Lessons in times of drought

Lessons in times of drought


Lessons in times of drought

beating Drought: Boregowda in his paddy field.These are difficult times for the state’s farmer. On the one hand, there is the fertiliser crisis. On the other, the spectre of drought looms large. The state government has declared 86 of the 176 taluks and 20 of the 29 districts drought hit. The worst affected is the Hyderabad-Karnataka region. Only nine districts have received good rain. The 20 drought affected districts are Bidar, Gulbarga, Mysore, Mandya, Bangalore urban, Bangalore rural, Ramanagar, Kolar, Chikballapur, Tumkur, Chitradurga, Davangere, Chamarajanagar, Bellary, Koppal, Raichur, Belgaum, Bagalkot, Bijapur and Gadag. All these districts are rainfed areas. Owing to inadequate rain, the crops are drying.

Farmer suicides
Thousands of farmers have borrowed loans to buy fertilisers and pesticides. Crop losses and the burden of loans have pushed farmers to end their lives. Take Chandre Gowda of Hunsur, Mysore district, who had borrowed heavily to grow tobacco, and consumed pesticide. Or Chandrakanta of Bellibettlu village, Tumkur district, who was unable to repay his crop loan and was found hanging from a mango tree. Shanmukayya Swami of Honnaddi village, Bidar district committed suicide by jumping into a well as he was unable to repay loans.

The instances are many. Bhimsha Madari of Afzalpur taluk in Gulbarga district ended his life because he suffered heavy losses owing to the failure of his red gram and green gram crop. The dependence of farmers on the market for inputs like seeds, fertilisers and pesticides has hit them hard this year.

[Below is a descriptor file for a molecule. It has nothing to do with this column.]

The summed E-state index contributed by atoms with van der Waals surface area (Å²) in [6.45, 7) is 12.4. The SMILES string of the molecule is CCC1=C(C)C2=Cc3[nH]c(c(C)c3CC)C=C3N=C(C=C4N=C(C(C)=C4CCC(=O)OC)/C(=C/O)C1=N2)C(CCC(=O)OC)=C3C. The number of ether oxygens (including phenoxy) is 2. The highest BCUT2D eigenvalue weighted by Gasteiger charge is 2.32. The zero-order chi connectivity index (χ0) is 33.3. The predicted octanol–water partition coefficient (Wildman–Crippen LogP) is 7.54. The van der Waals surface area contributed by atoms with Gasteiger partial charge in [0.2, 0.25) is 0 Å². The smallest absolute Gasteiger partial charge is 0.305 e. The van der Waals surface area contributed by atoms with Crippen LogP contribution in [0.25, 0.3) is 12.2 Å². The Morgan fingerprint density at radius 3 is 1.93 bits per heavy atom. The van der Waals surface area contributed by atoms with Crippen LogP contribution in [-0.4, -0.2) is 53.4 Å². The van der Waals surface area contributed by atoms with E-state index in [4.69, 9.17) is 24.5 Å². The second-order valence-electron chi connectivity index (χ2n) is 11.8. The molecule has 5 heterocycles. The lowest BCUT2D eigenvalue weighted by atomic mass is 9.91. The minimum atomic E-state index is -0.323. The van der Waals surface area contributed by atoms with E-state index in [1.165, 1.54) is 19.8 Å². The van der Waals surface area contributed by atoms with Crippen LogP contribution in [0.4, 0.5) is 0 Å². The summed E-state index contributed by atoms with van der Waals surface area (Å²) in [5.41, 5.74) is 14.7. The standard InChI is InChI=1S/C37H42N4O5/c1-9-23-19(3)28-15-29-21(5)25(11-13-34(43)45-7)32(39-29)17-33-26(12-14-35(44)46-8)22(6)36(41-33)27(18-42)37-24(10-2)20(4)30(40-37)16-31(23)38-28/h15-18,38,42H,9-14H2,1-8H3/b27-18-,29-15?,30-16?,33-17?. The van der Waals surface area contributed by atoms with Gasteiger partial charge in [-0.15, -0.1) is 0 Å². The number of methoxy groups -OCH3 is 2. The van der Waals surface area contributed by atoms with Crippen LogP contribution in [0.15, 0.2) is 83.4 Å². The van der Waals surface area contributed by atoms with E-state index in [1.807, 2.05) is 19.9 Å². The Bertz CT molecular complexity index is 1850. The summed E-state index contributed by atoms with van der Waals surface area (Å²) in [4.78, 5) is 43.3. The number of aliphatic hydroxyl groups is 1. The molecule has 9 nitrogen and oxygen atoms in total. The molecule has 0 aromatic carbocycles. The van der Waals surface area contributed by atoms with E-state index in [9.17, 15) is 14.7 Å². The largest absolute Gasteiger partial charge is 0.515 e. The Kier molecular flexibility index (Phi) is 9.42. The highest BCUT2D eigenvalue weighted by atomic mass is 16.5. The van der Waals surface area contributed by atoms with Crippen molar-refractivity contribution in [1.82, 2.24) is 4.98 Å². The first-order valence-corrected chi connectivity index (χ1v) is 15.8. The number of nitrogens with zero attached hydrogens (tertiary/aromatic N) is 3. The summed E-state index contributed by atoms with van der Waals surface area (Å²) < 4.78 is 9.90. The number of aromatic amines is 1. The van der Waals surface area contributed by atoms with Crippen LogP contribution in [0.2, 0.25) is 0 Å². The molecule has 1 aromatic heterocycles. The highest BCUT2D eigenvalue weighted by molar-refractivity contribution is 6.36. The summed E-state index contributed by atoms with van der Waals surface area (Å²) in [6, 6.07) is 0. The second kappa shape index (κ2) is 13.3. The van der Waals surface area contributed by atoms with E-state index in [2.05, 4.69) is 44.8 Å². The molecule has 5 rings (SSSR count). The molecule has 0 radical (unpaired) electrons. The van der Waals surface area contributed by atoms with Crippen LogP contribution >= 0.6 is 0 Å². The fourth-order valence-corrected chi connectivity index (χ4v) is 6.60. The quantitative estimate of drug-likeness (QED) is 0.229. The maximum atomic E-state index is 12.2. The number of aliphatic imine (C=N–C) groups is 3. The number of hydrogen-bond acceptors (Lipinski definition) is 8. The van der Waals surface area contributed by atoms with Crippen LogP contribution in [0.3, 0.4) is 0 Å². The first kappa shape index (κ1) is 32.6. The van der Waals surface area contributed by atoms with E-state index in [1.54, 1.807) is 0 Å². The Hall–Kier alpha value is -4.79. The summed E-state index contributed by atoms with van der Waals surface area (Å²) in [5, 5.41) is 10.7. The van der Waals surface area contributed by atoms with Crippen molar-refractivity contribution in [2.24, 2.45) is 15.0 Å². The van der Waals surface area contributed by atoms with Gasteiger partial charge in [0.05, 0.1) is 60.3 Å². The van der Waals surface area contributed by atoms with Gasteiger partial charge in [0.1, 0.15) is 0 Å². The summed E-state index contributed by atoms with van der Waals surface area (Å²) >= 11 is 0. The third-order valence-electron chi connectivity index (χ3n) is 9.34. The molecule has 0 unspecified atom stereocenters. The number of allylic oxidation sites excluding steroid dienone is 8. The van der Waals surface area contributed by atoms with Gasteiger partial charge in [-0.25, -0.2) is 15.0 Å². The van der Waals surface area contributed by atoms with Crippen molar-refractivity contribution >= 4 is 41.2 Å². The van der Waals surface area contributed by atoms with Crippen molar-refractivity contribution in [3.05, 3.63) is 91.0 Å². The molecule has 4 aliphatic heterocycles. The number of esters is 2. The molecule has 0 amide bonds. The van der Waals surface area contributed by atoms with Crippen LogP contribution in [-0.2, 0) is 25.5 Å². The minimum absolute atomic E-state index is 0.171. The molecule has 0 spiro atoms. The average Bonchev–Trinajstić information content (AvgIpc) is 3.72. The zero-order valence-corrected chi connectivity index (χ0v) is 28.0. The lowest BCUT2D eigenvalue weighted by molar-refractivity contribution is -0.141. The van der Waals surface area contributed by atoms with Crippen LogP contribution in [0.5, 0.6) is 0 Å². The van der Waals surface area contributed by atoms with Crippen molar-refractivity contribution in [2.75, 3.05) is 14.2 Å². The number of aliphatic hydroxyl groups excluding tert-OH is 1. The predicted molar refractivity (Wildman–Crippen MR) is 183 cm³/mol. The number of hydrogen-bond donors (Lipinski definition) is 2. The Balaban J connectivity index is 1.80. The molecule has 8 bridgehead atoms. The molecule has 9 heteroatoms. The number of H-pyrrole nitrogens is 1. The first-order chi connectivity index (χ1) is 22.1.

Organic farming
Going organic is a solution both the farmer and the government can think of. The chemicals can be replaced, at least partially if not fully, with plant based fertilisers and pesticides. The policy of the government should be to foster a “store water and grain everywhere” movement. This will also help conserve local grain such as finger millet (ragi) and other millets that are drought resistant and thereby broaden the composition of the food basket.

Farmers need to use a cost-effective way of cultivation that greatly reduces the incentive to borrow, one of the main causes for farmer suicides in the country. With the drought looming large, farmers should think of alternative land and manure practices. Spending on external inputs is what is causing misery to farmers and leading them to suicides.

Many organisations and individual farmers across the state have demonstrated several successful models of organic farming, which could be replicated anywhere. They provide a range of specific lessons and results in terms of adaptive management, soil health and capacity building on soil biodiversity and its ecological functions. Farmer groups like Sahaja Samrudha, Organic Food Club, Krishi Prayago Parivar, and Punyaboomi to name a few, are promoting organic farming. Zero budget farming coined by Subhas Palekar has gained popularity in the state. The organic village project in all districts of the state implemented by the Karnataka government is noteworthy. The Dhondenling Tibetan settlement in Kollegal taluk is very encouraging as the whole settlement that was growing only maize a few years back with high inputs of chemicals today boasts of going organic.
Legume culture